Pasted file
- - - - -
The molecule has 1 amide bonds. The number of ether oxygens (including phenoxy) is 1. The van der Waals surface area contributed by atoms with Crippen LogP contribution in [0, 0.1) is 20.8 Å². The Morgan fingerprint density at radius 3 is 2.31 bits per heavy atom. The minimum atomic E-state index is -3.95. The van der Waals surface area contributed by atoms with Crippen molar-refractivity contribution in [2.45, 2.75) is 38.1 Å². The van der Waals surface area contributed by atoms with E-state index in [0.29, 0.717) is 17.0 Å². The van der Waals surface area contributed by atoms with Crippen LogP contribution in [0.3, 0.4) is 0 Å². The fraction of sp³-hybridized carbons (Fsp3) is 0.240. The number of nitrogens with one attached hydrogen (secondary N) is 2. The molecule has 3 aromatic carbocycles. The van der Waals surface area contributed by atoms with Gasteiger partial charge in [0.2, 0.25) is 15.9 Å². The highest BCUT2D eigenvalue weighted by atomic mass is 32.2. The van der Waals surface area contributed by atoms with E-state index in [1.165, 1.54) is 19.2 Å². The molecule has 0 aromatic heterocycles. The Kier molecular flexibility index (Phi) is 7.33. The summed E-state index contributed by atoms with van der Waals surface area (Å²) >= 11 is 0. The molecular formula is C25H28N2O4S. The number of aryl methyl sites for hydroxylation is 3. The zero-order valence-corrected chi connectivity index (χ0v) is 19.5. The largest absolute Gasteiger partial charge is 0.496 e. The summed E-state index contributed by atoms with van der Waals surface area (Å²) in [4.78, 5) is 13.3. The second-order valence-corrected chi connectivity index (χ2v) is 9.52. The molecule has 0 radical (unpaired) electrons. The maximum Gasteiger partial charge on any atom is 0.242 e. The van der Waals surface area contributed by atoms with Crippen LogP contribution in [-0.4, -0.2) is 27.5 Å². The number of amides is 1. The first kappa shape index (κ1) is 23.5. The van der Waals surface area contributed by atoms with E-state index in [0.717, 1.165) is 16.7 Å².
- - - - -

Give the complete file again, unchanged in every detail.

The molecule has 1 amide bonds. The number of ether oxygens (including phenoxy) is 1. The van der Waals surface area contributed by atoms with Crippen LogP contribution in [0, 0.1) is 20.8 Å². The Morgan fingerprint density at radius 3 is 2.31 bits per heavy atom. The minimum atomic E-state index is -3.95. The van der Waals surface area contributed by atoms with Crippen molar-refractivity contribution in [2.45, 2.75) is 38.1 Å². The van der Waals surface area contributed by atoms with E-state index in [0.29, 0.717) is 17.0 Å². The van der Waals surface area contributed by atoms with Crippen LogP contribution in [0.3, 0.4) is 0 Å². The fraction of sp³-hybridized carbons (Fsp3) is 0.240. The number of nitrogens with one attached hydrogen (secondary N) is 2. The molecule has 3 aromatic carbocycles. The van der Waals surface area contributed by atoms with Gasteiger partial charge in [0.2, 0.25) is 15.9 Å². The highest BCUT2D eigenvalue weighted by atomic mass is 32.2. The van der Waals surface area contributed by atoms with E-state index in [1.165, 1.54) is 19.2 Å². The molecule has 0 aromatic heterocycles. The Kier molecular flexibility index (Phi) is 7.33. The summed E-state index contributed by atoms with van der Waals surface area (Å²) >= 11 is 0. The molecular formula is C25H28N2O4S. The number of aryl methyl sites for hydroxylation is 3. The zero-order valence-corrected chi connectivity index (χ0v) is 19.5. The largest absolute Gasteiger partial charge is 0.496 e. The summed E-state index contributed by atoms with van der Waals surface area (Å²) in [4.78, 5) is 13.3. The second-order valence-corrected chi connectivity index (χ2v) is 9.52. The molecule has 0 radical (unpaired) electrons. The maximum Gasteiger partial charge on any atom is 0.242 e. The van der Waals surface area contributed by atoms with Crippen LogP contribution in [-0.4, -0.2) is 27.5 Å². The number of amides is 1. The first kappa shape index (κ1) is 23.5. The van der Waals surface area contributed by atoms with E-state index in [0.717, 1.165) is 16.7 Å².